Selective serotonin reuptake inhibitors increase risk of upper gastrointestinal bleeding when used with NSAIDs: a systemic review and meta-analysis

Syed Mobashshir Alam, Mohammed Qasswal, Muhammad Junaid Ahsan, Ryan W. Walters, Subhash Chandra

Research output: Contribution to journalArticlepeer-review

Abstract

The use of selective serotonin reuptake inhibitors (SSRIs) can increase the risk of gastrointestinal (GI) bleeding. Similarly, it is well known that the use of NSAIDs predisposes patients to upper GI bleeding. The aim of this study was to explore if the addition of SSRIs in patients already taking NSAIDs significantly increases their risk for upper GI bleeding. An electronic literature search was conducted using the SCOPUS and MEDLINE databases from inception through September 2020. Cohort and case–control trials that reported patients with upper GI bleeding on NSAIDs with SSRIs, compared to controls on NSAIDs only were included. Newcastle–Ottawa checklist was used to ensure inclusion of high-quality studies. Data was extracted by the lead investigator and cross-checked by the second author. Dichotomous data was pooled to obtain an odds ratio (OR) of the risk of upper GI bleeding in patients on NSAIDs with concomitant SSRI use. The primary endpoint of the study was the risk of upper GI bleeding with SSRIs and NSAIDs compared to NSAIDs alone. A total of 366 citations were reviewed, and 21 were selected for full-text evaluation. 1 cohort and 9 case–control studies were eligible. There was an additional increased risk of upper GI bleeding in patients on NSAIDs with concomitant SSRI use (OR 1.75, 95% CI = 1.32–2.33). In patients already on NSAID therapy, the concomitant use of SSRIs can significantly increase the risk of upper of GI bleeding.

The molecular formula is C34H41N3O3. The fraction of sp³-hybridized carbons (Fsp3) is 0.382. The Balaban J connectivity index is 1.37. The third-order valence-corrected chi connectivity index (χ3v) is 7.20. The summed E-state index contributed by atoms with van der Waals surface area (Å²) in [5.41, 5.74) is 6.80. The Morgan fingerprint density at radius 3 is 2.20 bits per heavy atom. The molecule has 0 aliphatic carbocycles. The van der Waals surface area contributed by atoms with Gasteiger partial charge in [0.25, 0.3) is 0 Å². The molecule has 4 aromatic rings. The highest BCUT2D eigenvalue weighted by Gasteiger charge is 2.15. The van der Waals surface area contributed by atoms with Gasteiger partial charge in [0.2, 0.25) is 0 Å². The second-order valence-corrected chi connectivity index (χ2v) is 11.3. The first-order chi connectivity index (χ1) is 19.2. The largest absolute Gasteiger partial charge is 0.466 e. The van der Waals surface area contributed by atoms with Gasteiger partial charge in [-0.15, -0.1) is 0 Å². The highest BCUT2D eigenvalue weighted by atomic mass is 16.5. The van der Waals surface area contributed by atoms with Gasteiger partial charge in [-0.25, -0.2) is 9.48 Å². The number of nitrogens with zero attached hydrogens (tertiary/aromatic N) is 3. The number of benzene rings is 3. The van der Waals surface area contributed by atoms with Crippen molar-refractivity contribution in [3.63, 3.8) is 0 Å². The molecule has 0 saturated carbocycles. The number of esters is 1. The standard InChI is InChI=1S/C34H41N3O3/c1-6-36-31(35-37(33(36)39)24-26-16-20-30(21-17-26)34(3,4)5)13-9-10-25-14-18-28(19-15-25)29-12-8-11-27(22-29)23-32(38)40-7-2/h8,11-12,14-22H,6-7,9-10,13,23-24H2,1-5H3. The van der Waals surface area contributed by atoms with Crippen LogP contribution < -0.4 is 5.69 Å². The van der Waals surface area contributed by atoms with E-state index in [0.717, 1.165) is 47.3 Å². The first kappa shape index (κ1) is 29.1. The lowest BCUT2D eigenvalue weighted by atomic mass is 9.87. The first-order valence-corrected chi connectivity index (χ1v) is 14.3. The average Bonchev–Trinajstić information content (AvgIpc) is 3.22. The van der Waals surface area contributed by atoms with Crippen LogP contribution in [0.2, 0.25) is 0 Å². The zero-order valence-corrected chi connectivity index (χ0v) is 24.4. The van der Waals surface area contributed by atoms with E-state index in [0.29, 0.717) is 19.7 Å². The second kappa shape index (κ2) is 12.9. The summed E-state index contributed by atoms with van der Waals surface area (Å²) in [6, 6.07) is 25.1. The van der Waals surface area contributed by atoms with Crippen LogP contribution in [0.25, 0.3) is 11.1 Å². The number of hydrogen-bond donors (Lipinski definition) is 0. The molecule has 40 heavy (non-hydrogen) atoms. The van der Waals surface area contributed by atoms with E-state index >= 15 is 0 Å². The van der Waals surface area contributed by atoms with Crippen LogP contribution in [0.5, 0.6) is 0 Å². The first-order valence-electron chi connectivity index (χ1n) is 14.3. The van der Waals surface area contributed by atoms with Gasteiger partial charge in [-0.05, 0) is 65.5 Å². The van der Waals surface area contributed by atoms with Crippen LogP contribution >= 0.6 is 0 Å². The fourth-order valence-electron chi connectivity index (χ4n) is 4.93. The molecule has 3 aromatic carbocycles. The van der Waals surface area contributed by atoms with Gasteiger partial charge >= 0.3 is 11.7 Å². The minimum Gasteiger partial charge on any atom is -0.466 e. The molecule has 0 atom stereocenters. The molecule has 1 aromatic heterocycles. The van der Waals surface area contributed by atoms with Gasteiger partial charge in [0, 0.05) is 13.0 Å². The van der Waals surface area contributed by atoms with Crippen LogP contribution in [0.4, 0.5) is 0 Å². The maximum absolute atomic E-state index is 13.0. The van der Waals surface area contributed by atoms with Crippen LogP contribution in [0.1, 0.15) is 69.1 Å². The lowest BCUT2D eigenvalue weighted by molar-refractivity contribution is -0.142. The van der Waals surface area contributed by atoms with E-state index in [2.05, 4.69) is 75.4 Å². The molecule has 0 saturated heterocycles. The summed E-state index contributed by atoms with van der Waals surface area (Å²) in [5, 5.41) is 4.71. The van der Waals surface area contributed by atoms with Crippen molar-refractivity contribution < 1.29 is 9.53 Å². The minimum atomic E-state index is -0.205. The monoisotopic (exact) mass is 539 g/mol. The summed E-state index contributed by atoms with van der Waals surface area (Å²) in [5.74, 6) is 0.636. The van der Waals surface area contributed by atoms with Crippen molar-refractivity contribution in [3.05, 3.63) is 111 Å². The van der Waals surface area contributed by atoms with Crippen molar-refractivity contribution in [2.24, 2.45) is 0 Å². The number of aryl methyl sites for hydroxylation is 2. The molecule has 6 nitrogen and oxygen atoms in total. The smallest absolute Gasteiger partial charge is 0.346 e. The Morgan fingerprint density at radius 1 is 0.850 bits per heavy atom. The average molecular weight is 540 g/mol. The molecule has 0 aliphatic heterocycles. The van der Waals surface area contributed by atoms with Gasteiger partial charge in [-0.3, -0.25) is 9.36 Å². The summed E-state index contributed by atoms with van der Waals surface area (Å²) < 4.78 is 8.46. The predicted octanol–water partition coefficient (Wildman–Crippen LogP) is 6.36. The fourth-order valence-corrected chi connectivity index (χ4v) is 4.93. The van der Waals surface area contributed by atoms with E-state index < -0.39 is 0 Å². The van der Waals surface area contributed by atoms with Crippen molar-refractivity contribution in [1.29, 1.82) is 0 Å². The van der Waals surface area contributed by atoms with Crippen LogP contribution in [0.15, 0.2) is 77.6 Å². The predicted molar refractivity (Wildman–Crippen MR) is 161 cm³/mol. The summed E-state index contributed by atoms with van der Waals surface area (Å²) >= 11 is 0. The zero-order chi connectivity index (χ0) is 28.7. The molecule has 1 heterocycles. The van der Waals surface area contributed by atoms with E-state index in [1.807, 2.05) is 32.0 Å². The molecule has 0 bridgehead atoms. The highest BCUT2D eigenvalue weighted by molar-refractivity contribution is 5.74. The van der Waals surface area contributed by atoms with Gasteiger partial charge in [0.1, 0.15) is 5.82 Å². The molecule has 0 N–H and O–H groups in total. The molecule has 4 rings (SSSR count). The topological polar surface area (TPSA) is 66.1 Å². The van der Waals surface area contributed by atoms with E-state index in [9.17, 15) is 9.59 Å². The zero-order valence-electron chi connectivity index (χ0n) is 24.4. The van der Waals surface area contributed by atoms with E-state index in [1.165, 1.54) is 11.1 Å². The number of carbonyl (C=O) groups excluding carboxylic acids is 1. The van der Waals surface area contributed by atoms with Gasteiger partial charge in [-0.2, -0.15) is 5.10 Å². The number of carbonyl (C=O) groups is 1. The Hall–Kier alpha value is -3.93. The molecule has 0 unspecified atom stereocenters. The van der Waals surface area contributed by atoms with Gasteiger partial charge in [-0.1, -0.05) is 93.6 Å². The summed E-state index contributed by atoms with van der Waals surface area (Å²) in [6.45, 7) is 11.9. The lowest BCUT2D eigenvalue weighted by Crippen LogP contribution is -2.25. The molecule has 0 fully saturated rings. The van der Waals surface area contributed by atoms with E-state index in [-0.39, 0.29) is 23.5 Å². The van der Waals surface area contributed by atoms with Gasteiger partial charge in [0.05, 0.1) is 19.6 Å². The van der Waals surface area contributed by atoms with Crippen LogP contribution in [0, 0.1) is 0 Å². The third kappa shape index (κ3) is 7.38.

Original languageEnglish (US)
Article number14452
JournalScientific Reports
Volume12
Issue number1
DOIs
StatePublished - Dec 2022

All Science Journal Classification (ASJC) codes

  • General

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